Merging of Two Worlds

Published on June 21st, 2015

by Tom Court
It is a rare opportunity to truly innovate these days. Most accessible ideas have been achieved and a little like the levels of a computer game, it gets harder and harder as time goes forward, which brings me to Kite Tender.

Kite Tender is a project that was brought to my attention last year when a ‘certain kind of crazy’ Dutch man arrived at my house with what looked like a glorified Laser One boat strapped to the roof of his Mercedes. Peter Renssen – as he introduced himself – and his Kite powered boat, the world’s first commercially available!

Now I’m not saying that kite sailing hasn’t been done before, quite the opposite. The Chinese were using Kites back in the 13th Century for propulsion, and in 1903 aviation pioneer Samuel Cody succeeded in crossing the English Channel in a small collapsible canvas boat powered by a kite. In addition to this, large container ships have used them as fuel saving options and rescue to guard against engine failure.

However the idea has never been taken to the next level and made available to everyone. But why not?

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I’m not going to lie, my initial reaction was that of extreme skepticism. As a kiteboarder and a sailor myself, I have never seen the desperate need or indeed the potential benefits of combining the two. Kiteboarding has always been kiteboarding and sailing, well sailing, different worlds, lifestyles and very different psychologies. So what had got Peter, a 50 year old sailor, so excited about this project? I admit I was intrigued.

Over the course of a week on the Isle of Wight during the peak yachting season, we proceed to test Kite Tender to its limits. Taking an unapologetic approach, we launched it at a few well known dinghy sailing spots, lifting the hull off the car roof and leaving it on the beach whilst we rigged the kite – a standard kitesurfing setup albeit a 17m Dyno – our aim was to spark interest, get real opinions from both pure sailors and dedicated kiteboarder’s alike, find out what people really thought.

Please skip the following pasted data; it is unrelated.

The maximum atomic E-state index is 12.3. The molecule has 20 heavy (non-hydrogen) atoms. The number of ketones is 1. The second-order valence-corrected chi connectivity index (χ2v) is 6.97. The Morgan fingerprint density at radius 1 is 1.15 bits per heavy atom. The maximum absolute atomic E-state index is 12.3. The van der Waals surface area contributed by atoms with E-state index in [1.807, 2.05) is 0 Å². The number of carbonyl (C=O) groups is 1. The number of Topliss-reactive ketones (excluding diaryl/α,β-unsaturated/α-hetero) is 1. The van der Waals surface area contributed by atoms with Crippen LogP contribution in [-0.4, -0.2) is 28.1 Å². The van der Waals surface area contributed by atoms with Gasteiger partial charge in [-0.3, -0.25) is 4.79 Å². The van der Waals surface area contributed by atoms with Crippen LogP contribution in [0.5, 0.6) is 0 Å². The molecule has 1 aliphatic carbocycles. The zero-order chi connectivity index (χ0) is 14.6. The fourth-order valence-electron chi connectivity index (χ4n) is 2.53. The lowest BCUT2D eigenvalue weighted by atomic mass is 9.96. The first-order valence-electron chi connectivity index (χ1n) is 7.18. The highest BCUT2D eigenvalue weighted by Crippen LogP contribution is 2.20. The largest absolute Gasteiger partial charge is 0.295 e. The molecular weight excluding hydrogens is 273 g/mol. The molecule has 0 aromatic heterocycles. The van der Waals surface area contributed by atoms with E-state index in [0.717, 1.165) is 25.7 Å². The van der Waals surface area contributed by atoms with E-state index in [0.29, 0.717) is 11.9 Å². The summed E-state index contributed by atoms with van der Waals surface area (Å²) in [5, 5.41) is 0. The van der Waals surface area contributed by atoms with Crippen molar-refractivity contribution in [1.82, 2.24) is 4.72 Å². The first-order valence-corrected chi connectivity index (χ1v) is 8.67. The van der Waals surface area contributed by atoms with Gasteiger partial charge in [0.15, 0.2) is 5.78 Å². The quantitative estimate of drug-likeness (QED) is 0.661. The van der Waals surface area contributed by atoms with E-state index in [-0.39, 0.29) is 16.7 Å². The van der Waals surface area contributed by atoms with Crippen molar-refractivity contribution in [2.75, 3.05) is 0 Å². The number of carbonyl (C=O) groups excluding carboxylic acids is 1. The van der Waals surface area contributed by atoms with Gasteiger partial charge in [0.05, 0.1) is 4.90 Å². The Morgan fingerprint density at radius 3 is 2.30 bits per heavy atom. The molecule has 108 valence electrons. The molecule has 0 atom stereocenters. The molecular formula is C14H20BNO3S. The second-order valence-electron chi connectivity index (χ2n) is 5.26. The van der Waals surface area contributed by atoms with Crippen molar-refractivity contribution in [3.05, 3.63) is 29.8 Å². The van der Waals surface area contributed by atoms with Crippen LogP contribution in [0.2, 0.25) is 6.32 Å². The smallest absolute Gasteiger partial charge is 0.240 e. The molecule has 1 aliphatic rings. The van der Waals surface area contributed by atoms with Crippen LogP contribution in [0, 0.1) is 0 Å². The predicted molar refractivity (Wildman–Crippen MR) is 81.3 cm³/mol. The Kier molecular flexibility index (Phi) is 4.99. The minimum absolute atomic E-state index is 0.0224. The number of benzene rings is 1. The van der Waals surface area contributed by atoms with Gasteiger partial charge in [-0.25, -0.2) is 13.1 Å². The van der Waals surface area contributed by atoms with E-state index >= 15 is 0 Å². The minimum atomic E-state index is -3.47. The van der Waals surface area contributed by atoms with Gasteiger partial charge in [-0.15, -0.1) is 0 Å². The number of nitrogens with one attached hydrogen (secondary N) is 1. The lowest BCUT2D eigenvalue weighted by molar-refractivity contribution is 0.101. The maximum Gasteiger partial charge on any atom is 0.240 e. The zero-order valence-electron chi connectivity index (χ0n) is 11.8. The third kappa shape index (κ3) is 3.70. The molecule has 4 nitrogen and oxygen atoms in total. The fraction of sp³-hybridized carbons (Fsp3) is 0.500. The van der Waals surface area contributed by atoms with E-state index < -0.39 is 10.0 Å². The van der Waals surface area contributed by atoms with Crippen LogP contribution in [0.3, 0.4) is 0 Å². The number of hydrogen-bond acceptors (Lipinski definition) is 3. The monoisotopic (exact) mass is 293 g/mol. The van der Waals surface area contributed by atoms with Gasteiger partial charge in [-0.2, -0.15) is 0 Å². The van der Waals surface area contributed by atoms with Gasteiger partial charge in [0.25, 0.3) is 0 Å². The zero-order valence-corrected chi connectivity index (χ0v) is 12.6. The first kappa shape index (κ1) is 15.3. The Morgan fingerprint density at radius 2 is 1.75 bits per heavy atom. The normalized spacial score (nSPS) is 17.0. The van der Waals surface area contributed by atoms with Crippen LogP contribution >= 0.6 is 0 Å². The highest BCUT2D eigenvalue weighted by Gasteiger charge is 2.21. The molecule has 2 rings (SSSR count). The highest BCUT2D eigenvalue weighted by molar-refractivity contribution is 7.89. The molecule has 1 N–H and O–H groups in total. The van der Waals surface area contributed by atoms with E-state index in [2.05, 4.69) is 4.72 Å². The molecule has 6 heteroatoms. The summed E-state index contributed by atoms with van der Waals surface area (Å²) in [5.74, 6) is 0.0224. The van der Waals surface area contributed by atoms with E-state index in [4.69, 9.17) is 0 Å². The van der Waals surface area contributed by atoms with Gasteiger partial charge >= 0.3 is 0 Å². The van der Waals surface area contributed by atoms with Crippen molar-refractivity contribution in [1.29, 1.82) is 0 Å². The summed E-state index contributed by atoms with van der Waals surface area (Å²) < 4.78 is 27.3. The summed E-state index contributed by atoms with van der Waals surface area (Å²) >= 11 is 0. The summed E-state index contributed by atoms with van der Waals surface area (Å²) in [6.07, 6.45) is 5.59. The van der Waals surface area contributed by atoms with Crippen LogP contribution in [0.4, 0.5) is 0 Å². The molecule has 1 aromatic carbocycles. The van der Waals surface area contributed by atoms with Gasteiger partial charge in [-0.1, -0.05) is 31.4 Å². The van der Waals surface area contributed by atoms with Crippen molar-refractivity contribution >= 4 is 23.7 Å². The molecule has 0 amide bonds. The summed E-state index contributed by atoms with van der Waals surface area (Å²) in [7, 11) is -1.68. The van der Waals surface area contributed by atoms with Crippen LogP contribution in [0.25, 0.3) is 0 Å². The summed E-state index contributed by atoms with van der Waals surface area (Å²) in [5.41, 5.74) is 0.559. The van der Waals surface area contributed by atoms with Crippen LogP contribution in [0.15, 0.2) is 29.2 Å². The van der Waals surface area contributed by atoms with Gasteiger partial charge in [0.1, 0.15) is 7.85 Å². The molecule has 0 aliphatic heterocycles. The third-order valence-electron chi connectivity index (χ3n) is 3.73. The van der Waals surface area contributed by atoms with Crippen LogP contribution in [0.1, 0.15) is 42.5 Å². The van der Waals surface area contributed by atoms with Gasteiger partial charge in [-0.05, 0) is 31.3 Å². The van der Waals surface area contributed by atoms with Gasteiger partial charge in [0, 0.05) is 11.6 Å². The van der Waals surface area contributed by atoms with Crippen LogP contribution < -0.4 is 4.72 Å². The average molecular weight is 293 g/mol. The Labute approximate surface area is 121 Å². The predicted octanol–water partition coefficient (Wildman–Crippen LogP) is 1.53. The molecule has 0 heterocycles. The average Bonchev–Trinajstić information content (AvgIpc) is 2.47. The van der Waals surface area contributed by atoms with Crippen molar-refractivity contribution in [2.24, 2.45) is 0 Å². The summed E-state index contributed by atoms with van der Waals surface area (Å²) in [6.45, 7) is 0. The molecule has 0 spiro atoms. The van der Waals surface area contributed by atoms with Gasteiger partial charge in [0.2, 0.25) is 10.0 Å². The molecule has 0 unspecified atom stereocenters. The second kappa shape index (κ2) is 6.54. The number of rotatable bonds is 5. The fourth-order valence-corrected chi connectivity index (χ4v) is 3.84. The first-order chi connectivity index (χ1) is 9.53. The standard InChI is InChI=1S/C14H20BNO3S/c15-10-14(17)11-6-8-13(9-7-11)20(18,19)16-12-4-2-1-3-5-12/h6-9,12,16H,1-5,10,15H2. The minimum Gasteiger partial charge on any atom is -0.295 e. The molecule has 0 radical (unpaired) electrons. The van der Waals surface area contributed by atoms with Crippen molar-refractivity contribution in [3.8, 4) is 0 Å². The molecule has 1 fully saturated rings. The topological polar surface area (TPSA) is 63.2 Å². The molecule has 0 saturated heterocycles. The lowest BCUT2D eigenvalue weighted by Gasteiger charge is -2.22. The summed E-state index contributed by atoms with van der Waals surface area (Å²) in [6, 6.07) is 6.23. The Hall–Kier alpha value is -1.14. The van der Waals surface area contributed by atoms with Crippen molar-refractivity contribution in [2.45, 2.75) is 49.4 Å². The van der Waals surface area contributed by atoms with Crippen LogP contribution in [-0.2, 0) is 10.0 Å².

Upon first contact my immediate skepticism faded slightly. The launch and practicality issues that had immediately sprung to mind didn’t seem to be such an issue, with the right spot to use a Kite Tender, it is surprisingly user friendly and straightforward. Clipping the kite into the boat at the edge of the water so the pilot bears none of the load, and launching the kite exactly as you would as a normal kitesurfer the process was simple.

As the Kite Tender 400 is designed for two people, it’s ideal to hit the water with a friend – which also helps when it comes down to launching the kite. Pushing the boat from the beach into the water and pointing the nose across the wind, lowering the rudder with one flick of the wrist, and sliding the dagger board down once we got into deep enough water (80cm) we were off!

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Starting slowly and heading away from the beach, it felt good; natural and easy we reached across wind, a feeling that replicated that of a sailing boat, but without the obvious pitch caused by a standard mast, or other associated heeling motions from a standard sailboat. With the hull sitting flat in the water without much effort, the speed increase was instantaneous.

From zero to twelve knots in just a few seconds, the power generated from the down turn of the kite, popped the boat onto the plane and away we went. After a few warm up gybes and tacks, we were ready for some speed!